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Challenge: It's Good To Be Bad

Toddler-Led Summer: Embracing The Chaos

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It’s only 8:30 a.m. and it’s already been a pretty interesting morning. Currently, my two toddler boys are running around the house naked. Yes, you read that right. Naked. While I was distracted with some household chore - either unloading the dishwasher or folding the laundry - my little monsters decided it was a good idea to take off every article of clothing. I should’ve known they were up to no good when I realized the suspicious moment of silence.

After noticing their rebellious act against clothes, I observe them as they become involved in some deep, serious game where one is pretending to be a lion and the other is building, what appears to be, a house made of blocks. I don’t even attempt to understand what’s going on in their minds, but better yet, I don’t attempt to stifle the moment. Normally, I’d be barking at them to put their clothes back on and to pick up their toys. Not today and probably won’t be the case for the rest of the summer.

Yes, eventually they will have to put some clothes on, especially before leaving the house. No, we aren’t apart of some nudist colony. Are they hurting anyone? No. In fact, they’re happily playing with each other in pure, untainted enjoyment. I don’t hear any fighting with one another that all too often becomes the background noise to our everyday lives. My presence isn’t required to referee a disagreement related to sharing or turn-taking. Better yet, I’m not indulging in an unnecessary power struggle forcing them to put on some clothes right this instance or else.

Before their clothing strike, when the kids wanted to enjoy some sugary cereal while watching their favorite show, I agreed. My answer normally would be no in an attempt to limit screen time and encourage them to sit at the table as a family while eating a somewhat healthy breakfast. Instead, we sat together on the couch as they enjoyed their cereal - all smushed on one cushion because in a typical toddler fashion, they would rather be sitting on me than allowing any iota of distance between us. In extreme detail, they told me everything about the show we were watching, why they liked their cereal, what they wanted to do today, what their favorite color was and other typical toddler conversation topics. It was unbelievably refreshing to be completely present in this moment.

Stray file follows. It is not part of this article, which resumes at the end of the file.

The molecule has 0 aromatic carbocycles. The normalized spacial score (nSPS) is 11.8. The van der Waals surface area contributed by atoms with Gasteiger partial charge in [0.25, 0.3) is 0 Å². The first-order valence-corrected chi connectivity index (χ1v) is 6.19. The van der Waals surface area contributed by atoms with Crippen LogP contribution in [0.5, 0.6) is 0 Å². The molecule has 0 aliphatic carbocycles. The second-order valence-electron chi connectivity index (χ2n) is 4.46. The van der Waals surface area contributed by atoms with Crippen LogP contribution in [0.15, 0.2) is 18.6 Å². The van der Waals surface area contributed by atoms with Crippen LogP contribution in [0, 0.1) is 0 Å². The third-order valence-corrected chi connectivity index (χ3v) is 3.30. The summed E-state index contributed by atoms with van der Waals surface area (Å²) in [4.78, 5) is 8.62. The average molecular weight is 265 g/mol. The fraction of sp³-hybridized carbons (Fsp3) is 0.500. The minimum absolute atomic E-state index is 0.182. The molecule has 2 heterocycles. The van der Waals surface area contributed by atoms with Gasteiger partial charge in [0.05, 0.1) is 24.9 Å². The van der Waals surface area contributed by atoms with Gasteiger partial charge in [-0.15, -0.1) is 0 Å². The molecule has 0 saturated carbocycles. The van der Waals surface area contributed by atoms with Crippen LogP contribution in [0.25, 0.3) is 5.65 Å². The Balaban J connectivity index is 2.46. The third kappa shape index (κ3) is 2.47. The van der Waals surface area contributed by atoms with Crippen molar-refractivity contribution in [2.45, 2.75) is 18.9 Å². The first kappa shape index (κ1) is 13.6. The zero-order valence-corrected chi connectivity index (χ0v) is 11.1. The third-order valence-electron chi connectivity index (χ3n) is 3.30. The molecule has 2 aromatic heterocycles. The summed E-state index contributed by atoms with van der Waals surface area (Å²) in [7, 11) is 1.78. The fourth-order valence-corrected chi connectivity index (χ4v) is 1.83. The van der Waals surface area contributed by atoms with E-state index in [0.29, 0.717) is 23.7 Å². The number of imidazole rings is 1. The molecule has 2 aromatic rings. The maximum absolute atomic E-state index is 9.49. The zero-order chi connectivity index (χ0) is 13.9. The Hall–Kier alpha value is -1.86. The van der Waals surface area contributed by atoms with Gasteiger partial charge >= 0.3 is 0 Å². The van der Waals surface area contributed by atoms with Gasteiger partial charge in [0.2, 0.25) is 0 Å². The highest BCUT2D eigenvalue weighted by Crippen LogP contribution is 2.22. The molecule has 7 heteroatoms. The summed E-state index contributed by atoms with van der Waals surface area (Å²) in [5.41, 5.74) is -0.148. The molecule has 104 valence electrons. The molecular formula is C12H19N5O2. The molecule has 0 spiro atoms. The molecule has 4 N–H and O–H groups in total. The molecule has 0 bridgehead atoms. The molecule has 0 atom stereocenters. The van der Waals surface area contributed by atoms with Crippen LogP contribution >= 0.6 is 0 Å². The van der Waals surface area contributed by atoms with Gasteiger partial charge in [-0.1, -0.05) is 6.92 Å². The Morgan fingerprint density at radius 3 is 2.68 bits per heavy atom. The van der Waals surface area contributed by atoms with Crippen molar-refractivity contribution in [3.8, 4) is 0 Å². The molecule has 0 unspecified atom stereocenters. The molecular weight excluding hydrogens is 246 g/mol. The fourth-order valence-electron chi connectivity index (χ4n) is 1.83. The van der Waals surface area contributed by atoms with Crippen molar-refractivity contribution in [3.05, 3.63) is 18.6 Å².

As I look around, toys are everywhere! I can’t remember the last time I let it get this bad. Long before this point, my usual reaction is to intervene by asking, begging and pleading them to pick up. All of us parents are well aware, this isn’t a ‘one request and done’ task. Typically, this would’ve resulted in me nagging them endlessly throughout the morning and maybe into the afternoon. Not today. They had the freedom to play to their heart’s content allowing their creative imaginations to run wild without interruption.

Reflecting on my years as a stay-at-home mom, I find myself spending more time instructing, disciplining, and implementing rules than actually enjoying time with my kids. In an attempt to be this perfect parent and follow this never-ending list of rules and guidelines dictating what you should and shouldn’t feed your child, how much screen time they should or shouldn’t be exposed to and importance of teaching life lessons on sharing and turn-taking, I’m missing out. I’m missing out on these beautiful, spontaneous moments that happen when I just let them be. Why am I allowing these unrelenting pressures and stressors get in the way of being the parent I want to be? Instead, I’m spending way too much time and energy attempting to be this ridiculous, unattainable notion of what a perfect parent is.

This summer, I vow to try a new approach and live a toddler-led adventure. Not only do I desperately want to enjoy this precious time with my boys, we are also busy figuring out our new normal as a family of five with the recent addition of our third child. Suffice it to say, life is a little crazy and chaotic requiring extra flexibility. There’s no need to put any unnecessary pressure on our family and create this miserable environment filled with constant badgering and incessant nagging. I’m relaxing the reins this summer and maybe if all goes well, for the foreseeable future.

We will probably have more TV time than the recommended two hours a day. We might have a hot dog for breakfast and more dinners comprised of dinosaur chicken nuggets and mac and cheese than I’d like to admit. Life will be messy. I won’t care or focus on the toys under the couch or dishes piled in the sink. Besides acting as unwelcomed distractions, they don’t matter. Right now, what matters most is using this time to create happy memories with my children and cherishing every second. Life is already passing us by too quickly. I won’t get this time back and there definitely won’t be a re-do button.

I’m taking advantage of this time to squeeze them, hug them, kiss them and play with them as much as possible. After all, they’ll only be this little for so long. There’s so much happiness to be had, and I don’t want to miss any of it. I will look back on this time remembering moments filled with laughs and smiles, not thinking about their how well-balanced their diet were or how great they cleaned up their toys.

I’m just going to sit back, relax and watch my boys ride their bikes around the house in their birthday suits. While they’re wearing bowls on their heads for hats and the biggest smiles on their faces, I’m reminded this is what it’s all about.

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